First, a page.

Engineers from ETH Zurich University, led by Professor Aldo Steinfeld, have built a plant that can produce carbon-neutral fuel from sunlight and air. Synthetic liquid fuels release as much carbon dioxide during combustion as previously extracted from the air during its production.
They are now looking forward to taking this technology to an industrial scale and achieving competitiveness. More so, they emphasized how this novel solar reactor functions and outlined a policy framework that would bring forth incentives to expand the production of the solar kerosene that can be used in aviation and maritime transportation.
Solar Kerosene: Airplane Fuel Made From Sunlight and Air
According to Colorado-based advanced biofuels company, Gevo, Inc., carbon-neutral fuels are somehow similar to petroleum-based fuels on a molecular level. The only difference between them is the carbon used to create them. Capturing the right kind of carbon into the process is a real game-changer.
Meanwhile, the engineers from ETH Zurich University are creating a carbon-neutral fuel in three steps to generate a more sustainable airplane fuel.
As Euronews.green reported, the first step involves an air capture unit absorbing the carbon dioxide and water molecules from the air. Then it proceeds to the second step, which uses a solar unit to extract energy from the sun and then turns these elements into syngas, a mixture of carbon monoxide and oxygen. The last step is turning the syngas into a liquid, which they call solar kerosene.
The testing of this technology began two years ago, in 2019, but it is only now that they have confirmed that the technology is "stable and reliable."
They described the new technology in full in their study, titled "Drop-in Fuels from Sunlight and Air," published in the journal Nature.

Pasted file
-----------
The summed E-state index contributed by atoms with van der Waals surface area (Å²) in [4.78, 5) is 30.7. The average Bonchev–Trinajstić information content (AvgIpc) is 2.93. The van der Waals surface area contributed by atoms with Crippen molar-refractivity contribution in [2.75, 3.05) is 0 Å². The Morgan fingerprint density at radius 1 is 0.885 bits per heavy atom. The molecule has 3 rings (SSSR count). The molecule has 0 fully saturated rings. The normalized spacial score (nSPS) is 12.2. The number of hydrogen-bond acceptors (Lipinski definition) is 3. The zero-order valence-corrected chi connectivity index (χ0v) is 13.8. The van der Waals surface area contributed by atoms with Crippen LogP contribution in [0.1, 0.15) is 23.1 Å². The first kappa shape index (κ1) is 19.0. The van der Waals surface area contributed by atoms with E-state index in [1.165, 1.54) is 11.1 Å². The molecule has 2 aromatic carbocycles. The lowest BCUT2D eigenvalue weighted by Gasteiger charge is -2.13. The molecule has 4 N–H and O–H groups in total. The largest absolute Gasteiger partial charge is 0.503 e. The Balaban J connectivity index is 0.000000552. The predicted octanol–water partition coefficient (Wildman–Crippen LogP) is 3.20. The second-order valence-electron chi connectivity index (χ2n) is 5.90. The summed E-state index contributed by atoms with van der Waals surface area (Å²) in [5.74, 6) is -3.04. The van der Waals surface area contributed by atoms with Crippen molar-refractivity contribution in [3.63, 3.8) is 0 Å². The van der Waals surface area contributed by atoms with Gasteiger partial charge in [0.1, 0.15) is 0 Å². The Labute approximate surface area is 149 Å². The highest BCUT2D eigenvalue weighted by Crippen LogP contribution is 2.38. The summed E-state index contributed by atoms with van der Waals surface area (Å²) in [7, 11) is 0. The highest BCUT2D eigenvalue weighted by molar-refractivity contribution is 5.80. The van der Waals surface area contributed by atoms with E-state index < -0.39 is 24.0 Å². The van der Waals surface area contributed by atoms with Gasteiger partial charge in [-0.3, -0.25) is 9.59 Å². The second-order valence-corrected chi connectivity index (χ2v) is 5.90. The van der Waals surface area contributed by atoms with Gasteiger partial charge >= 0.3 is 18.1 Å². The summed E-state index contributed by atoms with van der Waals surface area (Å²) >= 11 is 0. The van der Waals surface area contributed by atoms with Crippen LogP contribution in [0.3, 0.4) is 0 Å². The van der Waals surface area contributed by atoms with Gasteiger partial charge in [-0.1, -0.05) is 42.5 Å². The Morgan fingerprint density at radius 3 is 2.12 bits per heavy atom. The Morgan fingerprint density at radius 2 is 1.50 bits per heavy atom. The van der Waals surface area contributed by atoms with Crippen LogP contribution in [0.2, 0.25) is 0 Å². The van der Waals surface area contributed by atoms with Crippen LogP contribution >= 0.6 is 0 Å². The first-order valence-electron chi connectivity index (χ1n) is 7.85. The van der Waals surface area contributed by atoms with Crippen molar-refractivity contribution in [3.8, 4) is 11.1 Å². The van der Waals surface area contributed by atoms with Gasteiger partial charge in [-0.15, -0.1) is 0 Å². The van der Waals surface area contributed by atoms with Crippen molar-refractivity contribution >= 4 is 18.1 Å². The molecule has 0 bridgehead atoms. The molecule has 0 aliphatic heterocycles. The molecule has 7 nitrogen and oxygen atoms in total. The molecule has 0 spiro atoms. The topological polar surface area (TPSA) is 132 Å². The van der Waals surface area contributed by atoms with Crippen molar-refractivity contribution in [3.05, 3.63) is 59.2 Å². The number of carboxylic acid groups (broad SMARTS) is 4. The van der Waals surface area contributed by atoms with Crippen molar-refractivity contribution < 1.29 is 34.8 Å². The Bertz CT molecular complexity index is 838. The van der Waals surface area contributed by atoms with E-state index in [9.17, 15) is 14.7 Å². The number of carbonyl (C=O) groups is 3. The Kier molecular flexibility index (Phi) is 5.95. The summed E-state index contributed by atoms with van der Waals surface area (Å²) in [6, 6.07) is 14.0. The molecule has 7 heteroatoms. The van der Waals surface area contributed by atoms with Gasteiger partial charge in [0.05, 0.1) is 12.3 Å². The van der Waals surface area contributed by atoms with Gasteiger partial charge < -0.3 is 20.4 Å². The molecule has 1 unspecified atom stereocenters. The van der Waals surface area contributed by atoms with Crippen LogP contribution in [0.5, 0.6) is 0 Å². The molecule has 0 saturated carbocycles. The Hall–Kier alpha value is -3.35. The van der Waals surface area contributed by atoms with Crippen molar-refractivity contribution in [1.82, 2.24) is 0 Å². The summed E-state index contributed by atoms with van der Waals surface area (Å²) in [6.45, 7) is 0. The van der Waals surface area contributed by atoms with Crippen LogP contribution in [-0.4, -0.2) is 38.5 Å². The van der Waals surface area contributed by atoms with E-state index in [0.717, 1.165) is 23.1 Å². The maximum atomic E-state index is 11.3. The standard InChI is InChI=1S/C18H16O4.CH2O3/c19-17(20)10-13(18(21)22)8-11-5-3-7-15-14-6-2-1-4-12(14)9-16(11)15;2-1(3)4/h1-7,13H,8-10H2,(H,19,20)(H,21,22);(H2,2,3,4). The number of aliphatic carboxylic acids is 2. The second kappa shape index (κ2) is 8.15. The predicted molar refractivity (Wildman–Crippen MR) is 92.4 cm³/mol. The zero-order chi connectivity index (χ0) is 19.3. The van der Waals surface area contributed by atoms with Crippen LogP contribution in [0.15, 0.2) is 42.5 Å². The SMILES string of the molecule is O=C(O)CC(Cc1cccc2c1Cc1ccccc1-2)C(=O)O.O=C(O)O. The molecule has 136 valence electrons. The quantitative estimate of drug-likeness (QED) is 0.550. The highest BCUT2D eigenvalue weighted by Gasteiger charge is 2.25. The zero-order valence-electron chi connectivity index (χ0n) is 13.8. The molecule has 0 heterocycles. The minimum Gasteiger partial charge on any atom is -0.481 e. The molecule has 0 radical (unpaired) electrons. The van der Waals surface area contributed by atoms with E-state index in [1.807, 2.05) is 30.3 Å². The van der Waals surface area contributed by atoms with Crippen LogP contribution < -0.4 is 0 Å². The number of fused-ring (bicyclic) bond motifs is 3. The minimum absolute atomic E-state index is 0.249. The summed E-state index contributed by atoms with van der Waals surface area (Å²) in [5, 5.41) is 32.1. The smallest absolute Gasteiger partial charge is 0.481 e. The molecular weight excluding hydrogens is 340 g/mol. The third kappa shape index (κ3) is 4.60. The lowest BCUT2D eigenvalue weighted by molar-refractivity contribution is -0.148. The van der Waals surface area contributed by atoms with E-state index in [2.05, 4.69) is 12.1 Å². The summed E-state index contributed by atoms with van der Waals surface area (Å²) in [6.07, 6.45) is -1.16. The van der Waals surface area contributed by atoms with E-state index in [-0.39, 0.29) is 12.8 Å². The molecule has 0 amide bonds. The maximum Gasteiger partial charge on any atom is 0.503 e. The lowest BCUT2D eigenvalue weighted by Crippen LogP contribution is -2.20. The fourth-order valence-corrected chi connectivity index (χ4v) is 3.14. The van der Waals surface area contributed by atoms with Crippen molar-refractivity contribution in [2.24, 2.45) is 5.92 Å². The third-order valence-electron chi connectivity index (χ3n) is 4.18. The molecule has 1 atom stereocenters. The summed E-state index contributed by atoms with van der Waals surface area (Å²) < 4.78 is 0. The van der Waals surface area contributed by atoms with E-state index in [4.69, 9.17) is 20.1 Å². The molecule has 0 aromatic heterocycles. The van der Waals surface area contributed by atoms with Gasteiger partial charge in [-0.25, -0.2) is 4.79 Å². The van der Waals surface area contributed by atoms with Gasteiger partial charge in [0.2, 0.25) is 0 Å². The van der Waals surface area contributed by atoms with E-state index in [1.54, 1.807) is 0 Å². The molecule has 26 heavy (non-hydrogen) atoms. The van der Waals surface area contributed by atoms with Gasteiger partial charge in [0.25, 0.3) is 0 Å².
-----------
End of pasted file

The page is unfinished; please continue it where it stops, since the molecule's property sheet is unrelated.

Desert Regions Suitable as Production Sites
Based on the process highlighted in the study, the fuel would cost an estimated $1.35 to $2.24 (1.20 to 2 euros) per liter if produced on an industrial scale. According to Science Daily, desert regions are suitable production sites for high solar resources.
Furthermore, the engineers said that the technology enables scientists to meet global demand for jet fuel using less than 1% of the world's arid places and does not compete with food production or livestock feed resources.
They also noted that using materials made from renewable energy and carbon-neutral methods in building the production facility can further reduce carbon emissions to close to zero.
However, political support is needed to secure their market entry due to high initial investment costs. The team proposes adopting a European technology-specific quota system for airplane fuel that will require airline companies to acquire a specific share of their fuel from solar sources.
They recommend a share of at least 0.1% in the earliest phase when the price of solar kerosene will be high, and production capacities are low. This could promote the construction of production facilities that could someday set lower prices. Then the quota could gradually increase until solar kerosene pull of a market breakthrough and would no longer need further support measures.
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